The Changing Face of Pink
In our culture, pink has generally been thought of as a color for little girls who love Barbie. However, the face of pink is changing.
The color pink is all over popular culture these days. The pop artist Pink is edgy and loves to push the envelope. From the moment she debuted in 2000, she has shown hereself to be the very opposite of Barbie or bubblegum. She is fearless, independent, and driven, and she has put a new face to the color pink.
Nicki Minaj has also embraced the color pink. Minaj, a hip hop artist, named her debut album Pink Friday. Unlike the artist Pink, Minaj embraces the girlish side of pink, dubbing herself a “Harajuki Barbie” and wearing everything from pink clothes to pink hair.
Minaj’s girlish love of the color and her hardcore rhymes and hip hop swagger provide an interesting juxtaposition of femininity and edginess. Like the artist Pink, Minaj is changing the face of the color pink in the world of popular culture. Slowly but surely, pink is being seen as a color older girls and women can embrace.
What about men? There was a time when many men wouldn’t be caught dead in pink, but that has also changed in recent years. Pink ties, dress shirts, polo shirts, and sport jackets have all been seen on men. Rapper Cam’ron proudly drove around in a pink Range Rover for much of 2007.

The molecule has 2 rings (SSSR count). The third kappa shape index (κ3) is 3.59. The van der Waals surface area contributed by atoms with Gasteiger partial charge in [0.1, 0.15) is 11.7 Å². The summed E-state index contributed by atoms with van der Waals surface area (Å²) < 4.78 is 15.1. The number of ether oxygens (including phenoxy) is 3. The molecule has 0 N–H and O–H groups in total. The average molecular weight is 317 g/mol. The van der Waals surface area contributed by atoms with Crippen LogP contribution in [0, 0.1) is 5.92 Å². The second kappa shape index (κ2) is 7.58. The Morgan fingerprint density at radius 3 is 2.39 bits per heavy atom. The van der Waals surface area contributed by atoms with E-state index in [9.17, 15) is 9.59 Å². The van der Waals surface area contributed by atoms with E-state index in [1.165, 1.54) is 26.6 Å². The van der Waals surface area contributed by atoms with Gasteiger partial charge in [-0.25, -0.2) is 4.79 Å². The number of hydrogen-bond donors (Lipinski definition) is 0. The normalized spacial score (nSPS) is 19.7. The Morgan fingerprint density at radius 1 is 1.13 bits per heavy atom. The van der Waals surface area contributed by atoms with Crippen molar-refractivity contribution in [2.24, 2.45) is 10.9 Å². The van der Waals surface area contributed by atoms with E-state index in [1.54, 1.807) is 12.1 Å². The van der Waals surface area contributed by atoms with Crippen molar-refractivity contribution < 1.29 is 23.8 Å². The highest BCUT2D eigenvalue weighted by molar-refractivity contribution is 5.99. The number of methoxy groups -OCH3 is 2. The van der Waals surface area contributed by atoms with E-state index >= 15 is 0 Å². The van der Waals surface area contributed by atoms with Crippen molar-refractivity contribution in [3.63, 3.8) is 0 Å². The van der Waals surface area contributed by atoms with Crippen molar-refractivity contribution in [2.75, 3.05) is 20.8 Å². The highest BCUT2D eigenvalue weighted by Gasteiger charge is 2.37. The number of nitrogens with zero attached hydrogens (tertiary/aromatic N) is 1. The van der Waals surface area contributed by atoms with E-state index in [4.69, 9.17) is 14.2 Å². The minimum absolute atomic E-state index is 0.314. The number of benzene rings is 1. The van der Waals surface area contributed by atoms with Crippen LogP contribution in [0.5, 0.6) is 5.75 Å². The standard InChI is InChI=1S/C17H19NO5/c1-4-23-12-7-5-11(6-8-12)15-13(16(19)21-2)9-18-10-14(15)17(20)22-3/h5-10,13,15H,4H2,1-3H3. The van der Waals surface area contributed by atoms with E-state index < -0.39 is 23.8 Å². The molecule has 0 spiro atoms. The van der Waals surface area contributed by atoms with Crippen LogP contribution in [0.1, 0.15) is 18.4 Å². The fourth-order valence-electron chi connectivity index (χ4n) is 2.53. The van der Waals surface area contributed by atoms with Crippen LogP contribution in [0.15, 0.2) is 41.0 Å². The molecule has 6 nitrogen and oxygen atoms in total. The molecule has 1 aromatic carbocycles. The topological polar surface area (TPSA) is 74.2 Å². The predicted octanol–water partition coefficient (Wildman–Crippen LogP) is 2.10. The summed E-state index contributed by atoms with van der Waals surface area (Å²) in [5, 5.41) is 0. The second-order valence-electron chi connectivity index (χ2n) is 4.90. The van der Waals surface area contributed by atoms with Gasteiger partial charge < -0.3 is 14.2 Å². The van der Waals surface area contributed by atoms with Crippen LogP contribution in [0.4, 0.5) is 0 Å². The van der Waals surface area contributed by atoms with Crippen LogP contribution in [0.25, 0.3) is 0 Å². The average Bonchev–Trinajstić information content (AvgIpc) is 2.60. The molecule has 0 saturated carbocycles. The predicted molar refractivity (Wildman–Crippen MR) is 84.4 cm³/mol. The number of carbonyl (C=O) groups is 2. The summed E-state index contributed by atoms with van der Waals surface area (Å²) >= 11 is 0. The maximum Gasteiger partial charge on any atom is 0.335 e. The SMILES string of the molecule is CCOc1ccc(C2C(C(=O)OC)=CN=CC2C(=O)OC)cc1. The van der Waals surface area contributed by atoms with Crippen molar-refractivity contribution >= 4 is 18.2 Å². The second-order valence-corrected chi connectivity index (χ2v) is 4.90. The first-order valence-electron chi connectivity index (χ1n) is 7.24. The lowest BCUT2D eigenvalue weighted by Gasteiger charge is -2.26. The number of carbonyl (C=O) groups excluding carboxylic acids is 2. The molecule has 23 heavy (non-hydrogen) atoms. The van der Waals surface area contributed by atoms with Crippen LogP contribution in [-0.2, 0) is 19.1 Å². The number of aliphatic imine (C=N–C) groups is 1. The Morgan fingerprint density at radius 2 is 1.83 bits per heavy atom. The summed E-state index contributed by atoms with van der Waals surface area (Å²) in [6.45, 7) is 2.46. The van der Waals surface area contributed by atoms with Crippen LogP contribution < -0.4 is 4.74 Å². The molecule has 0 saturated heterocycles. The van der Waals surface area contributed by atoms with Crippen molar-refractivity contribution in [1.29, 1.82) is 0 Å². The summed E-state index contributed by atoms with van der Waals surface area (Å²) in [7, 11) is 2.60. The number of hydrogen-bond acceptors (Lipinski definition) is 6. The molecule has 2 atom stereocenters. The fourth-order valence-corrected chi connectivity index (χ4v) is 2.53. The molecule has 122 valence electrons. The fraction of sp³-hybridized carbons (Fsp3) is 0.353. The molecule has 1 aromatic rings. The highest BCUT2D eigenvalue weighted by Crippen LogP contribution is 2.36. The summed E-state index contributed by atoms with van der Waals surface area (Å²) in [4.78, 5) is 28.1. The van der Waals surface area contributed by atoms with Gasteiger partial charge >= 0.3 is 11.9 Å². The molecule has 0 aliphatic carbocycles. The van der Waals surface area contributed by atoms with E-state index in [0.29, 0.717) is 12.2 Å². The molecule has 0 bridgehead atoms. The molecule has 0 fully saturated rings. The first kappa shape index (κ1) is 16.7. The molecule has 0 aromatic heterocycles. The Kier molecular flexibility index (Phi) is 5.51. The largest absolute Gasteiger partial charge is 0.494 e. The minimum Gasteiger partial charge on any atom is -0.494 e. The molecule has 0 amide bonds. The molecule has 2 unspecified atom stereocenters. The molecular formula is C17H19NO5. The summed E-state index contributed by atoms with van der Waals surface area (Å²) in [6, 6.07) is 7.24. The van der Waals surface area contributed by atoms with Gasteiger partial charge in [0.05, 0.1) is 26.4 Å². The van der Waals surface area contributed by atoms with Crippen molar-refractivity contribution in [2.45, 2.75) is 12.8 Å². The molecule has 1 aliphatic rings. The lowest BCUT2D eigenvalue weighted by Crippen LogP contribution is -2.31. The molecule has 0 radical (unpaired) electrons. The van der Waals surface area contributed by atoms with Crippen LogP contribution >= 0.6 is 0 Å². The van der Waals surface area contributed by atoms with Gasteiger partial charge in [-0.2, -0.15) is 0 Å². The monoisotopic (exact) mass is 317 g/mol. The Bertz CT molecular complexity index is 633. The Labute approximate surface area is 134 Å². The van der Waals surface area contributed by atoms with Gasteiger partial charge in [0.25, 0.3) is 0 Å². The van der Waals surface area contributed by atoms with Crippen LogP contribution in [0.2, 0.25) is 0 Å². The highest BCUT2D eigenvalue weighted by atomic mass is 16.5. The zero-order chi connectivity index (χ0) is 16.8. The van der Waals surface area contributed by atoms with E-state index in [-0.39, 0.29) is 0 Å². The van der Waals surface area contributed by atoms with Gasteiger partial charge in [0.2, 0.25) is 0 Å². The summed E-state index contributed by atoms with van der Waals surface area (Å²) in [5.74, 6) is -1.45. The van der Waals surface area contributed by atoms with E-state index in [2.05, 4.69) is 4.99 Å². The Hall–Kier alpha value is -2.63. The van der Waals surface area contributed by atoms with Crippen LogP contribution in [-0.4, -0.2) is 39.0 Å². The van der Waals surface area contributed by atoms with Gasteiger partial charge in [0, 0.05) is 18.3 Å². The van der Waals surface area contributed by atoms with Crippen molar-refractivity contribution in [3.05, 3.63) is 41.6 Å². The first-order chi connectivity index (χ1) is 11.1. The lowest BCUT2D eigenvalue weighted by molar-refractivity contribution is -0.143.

Pantone, the world-renowned authority on color and color forecasting, named Honeysuckle the color of the year for 2011.
In a press release, Pantone said:
While the 2010 color of the year, PANTONE 15-5519 Turquoise, served as an escape for many, Honeysuckle emboldens us to face everyday troubles with verve and vigor. A dynamic reddish pink, Honeysuckle is encouraging and uplifting. It elevates our psyche beyond escape, instilling the confidence, courage and spirit to meet the exhaustive challenges that have become part of everyday life.
“In times of stress, we need something to lift our spirits. Honeysuckle is a captivating, stimulating color that gets the adrenaline going – perfect to ward off the blues,” explains Leatrice Eiseman, executive director of the Pantone Color Institute®. “Honeysuckle derives its positive qualities from a powerful bond to its mother color red, the most physical, viscerally alive hue in the spectrum.”
Eiseman continues, “The intensity of this festive reddish pink allures and engages. In fact, this color, not the sweet fragrance of the flower blossoms for which it was named, is what attracts hummingbirds to nectar. Honeysuckle may also bring a wave of nostalgia for its associated delicious scent reminiscent of the carefree days of spring and summer.”
What does this mean for the color pink? Well, aside from getting a lot of media attention, this also means will likely see more pink on the runways and in interior design.
Beyond that, it means we can stop associating pink with little girls and Barbie and start seeing pink for what it is…a beautiful and versatile color.
There is nothing to fear. Whether you’re old or young, man or woman, you can embrace pink in your bedroom design. There is a wide range of tones to choose from. You can use pale pink as a neutral, bright pink as an accent color, hot pink in your bedding, or berry pink on your walls. The sky is the limit and the possibilities are endless!